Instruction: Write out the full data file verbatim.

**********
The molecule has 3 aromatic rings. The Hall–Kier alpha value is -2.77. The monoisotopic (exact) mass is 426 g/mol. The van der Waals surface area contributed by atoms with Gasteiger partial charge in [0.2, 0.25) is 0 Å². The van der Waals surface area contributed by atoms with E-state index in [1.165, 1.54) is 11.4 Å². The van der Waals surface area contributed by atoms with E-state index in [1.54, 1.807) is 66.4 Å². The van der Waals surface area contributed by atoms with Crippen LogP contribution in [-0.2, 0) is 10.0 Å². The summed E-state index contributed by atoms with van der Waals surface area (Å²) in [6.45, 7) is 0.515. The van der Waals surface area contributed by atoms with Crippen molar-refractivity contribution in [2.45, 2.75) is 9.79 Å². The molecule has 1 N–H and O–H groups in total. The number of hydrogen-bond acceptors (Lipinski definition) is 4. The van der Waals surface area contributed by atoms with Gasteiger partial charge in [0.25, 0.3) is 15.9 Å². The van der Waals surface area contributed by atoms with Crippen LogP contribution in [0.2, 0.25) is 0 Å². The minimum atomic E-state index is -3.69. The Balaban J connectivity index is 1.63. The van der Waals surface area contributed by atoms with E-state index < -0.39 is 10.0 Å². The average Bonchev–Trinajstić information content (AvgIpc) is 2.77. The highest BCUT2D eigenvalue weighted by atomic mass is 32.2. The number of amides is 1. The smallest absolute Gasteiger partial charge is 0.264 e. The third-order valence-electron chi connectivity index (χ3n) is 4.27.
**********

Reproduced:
The molecule has 3 aromatic rings. The Hall–Kier alpha value is -2.77. The monoisotopic (exact) mass is 426 g/mol. The van der Waals surface area contributed by atoms with Gasteiger partial charge in [0.2, 0.25) is 0 Å². The van der Waals surface area contributed by atoms with E-state index in [1.165, 1.54) is 11.4 Å². The van der Waals surface area contributed by atoms with E-state index in [1.54, 1.807) is 66.4 Å². The van der Waals surface area contributed by atoms with Crippen LogP contribution in [-0.2, 0) is 10.0 Å². The summed E-state index contributed by atoms with van der Waals surface area (Å²) in [6.45, 7) is 0.515. The van der Waals surface area contributed by atoms with Crippen molar-refractivity contribution in [2.45, 2.75) is 9.79 Å². The molecule has 1 N–H and O–H groups in total. The number of hydrogen-bond acceptors (Lipinski definition) is 4. The van der Waals surface area contributed by atoms with Gasteiger partial charge in [0.25, 0.3) is 15.9 Å². The van der Waals surface area contributed by atoms with Crippen LogP contribution in [0.2, 0.25) is 0 Å². The minimum atomic E-state index is -3.69. The Balaban J connectivity index is 1.63. The van der Waals surface area contributed by atoms with E-state index < -0.39 is 10.0 Å². The average Bonchev–Trinajstić information content (AvgIpc) is 2.77. The highest BCUT2D eigenvalue weighted by atomic mass is 32.2. The number of amides is 1. The smallest absolute Gasteiger partial charge is 0.264 e. The third-order valence-electron chi connectivity index (χ3n) is 4.27.